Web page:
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Page Background European Psychiatry 41S (2017) S170–S237

Available online at


25th European Congress of Psychiatry

e-Poster Walk part 2

e-Poster walk: Old-age psychiatry


Hippocampal volume recovery after

depression: Evidence from an elderly


I. Bensassi

, J. Lopez-Castroman , R. Calati , P. Courtet

Inserm U1061, Colombière Hospital, Adult Psychiatry, Montpellier,


Corresponding author.


Structural neuroimaging studies have revealed a con-

sistent pattern of volumetric reductions in both the hippocampus

and the anterior cingulate cortex (ACC) of individuals with a major

depressive episode (MDE). This study investigated hippocampal

and ACC volume differences in the elderly comparing currently

depressed individuals and individuals with a past lifetime history

of MDE versus healthy controls.


We studied non-demented individuals from a cohort

of community-dwelling people aged 65 and over (ESPRIT study).

T1-weighted magnetic resonance images were used to acquire

anatomical scans from 150 currently depressed individuals, 79

individuals with at least one past MDE, and 310 healthy controls.

We derived quantitative regional estimates of subcortical volume

of hippocampus and ACC using FreeSurfer Software (automated

method). Concerning hippocampus, we also used a manual method

of measurement. General Linear Model was used to study brain

volumes in current and past depression adjusting for gender, age,

education level, total brain volume, and anxiety disorder comor-



After adjustment, current depression was associated

with a lower left posterior hippocampal volume (


= 10.38,


= 0.001) using manual estimation of volume. No other signifi-

cant differences were observed. A positive correlation was found

between time since the last MDE and left posterior hippocampal



The finding of left posterior hippocampal volume

reduction in currently depressed individuals but not in those with

a past MDE compared to healthy controls could be related to brain

neuroplasticity. Additionally, our results suggest manual measures

to be more sensitive than automated methods.


Major depressive episode; Late life depression; Brain

imaging; Biological psychiatry; Magnetic resonance imaging

Disclosure of interest

The authors have not supplied their decla-

ration of competing interest.


Introduction to mindfulness: A pilot

exploratory study among memory

clinic attendees

C. Dolan

1 ,

, I. Bruce


, B.A. Lawlor



St. James’s Hospital, General Adult Psychiatry, Dublin, Ireland


St. James’s Hospital, Medicine for the Elderly, Dublin, Ireland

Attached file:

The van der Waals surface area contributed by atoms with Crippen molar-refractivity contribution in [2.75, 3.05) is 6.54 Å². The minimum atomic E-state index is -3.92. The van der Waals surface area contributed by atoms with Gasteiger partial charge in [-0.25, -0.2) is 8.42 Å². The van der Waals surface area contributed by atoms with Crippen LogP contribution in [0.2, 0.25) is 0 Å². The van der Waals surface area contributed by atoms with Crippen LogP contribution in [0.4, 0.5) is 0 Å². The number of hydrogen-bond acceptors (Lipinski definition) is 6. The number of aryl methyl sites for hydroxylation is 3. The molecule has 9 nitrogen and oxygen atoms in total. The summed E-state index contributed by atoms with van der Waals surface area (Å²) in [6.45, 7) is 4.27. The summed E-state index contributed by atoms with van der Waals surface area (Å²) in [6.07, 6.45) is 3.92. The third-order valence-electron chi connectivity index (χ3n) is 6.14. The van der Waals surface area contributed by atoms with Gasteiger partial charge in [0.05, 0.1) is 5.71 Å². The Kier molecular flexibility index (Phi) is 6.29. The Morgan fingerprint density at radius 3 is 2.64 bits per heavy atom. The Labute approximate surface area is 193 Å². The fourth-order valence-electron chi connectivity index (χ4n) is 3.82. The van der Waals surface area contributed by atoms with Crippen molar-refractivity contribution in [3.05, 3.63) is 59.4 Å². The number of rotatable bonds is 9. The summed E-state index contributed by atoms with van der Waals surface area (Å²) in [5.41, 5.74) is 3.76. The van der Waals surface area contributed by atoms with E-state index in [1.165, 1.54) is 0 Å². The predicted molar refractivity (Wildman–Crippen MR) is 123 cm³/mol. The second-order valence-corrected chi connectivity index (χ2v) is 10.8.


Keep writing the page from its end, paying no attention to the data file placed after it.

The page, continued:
Trinity College Dublin, Old Age Psychiatry, Dublin, Ireland

Corresponding author.


Evidence from the literature suggests that group

mindfulness interventions result in improved quality of life,

less depressive symptoms and improved subjective sleep quality

among patients with memory problems

[1] .


To design and pilot a brief mindfulness intervention

for Memory Clinic attendees.


To develop a non-pharmacological low-resource interven-

tion for Memory Clinic attendees.


An introduction to mindfulness pack, designed by

author CD, includes a booklet introducing the concept of mindful-

ness, instructions for meditation exercises with an accompanying

CD. Memory clinic attendees diagnosed with subjective mem-

ory complaints or mild cognitive impairment were invited to

take part. Participants completed standardised questionnaires

pre- and post-intervention, which examined subjective mem-

ory, depression and anxiety symptoms, subjective sleep quality,

worry and mindfulness levels. Qualitative information was also



Of twenty-four participants (66.6% female, mean age

60.8 years), 14 (58.3%) completed the 6-week study. There was no

statistical difference in anxiety and depressive symptoms, quality

of life, sleep quality and worry levels pre- and post-intervention

among participants. However, 100% of participants found the

mindfulness intervention beneficial, with 64.3% (


= 9) reporting a

subjective improvement in both memory and concentration.


In this small pilot study, a brief self-guided mind-

fulness intervention was found to be acceptable to a heterogenous

group of Memory Clinic attendees.

Disclosure of interest

The authors have not supplied their decla-

ration of competing interest.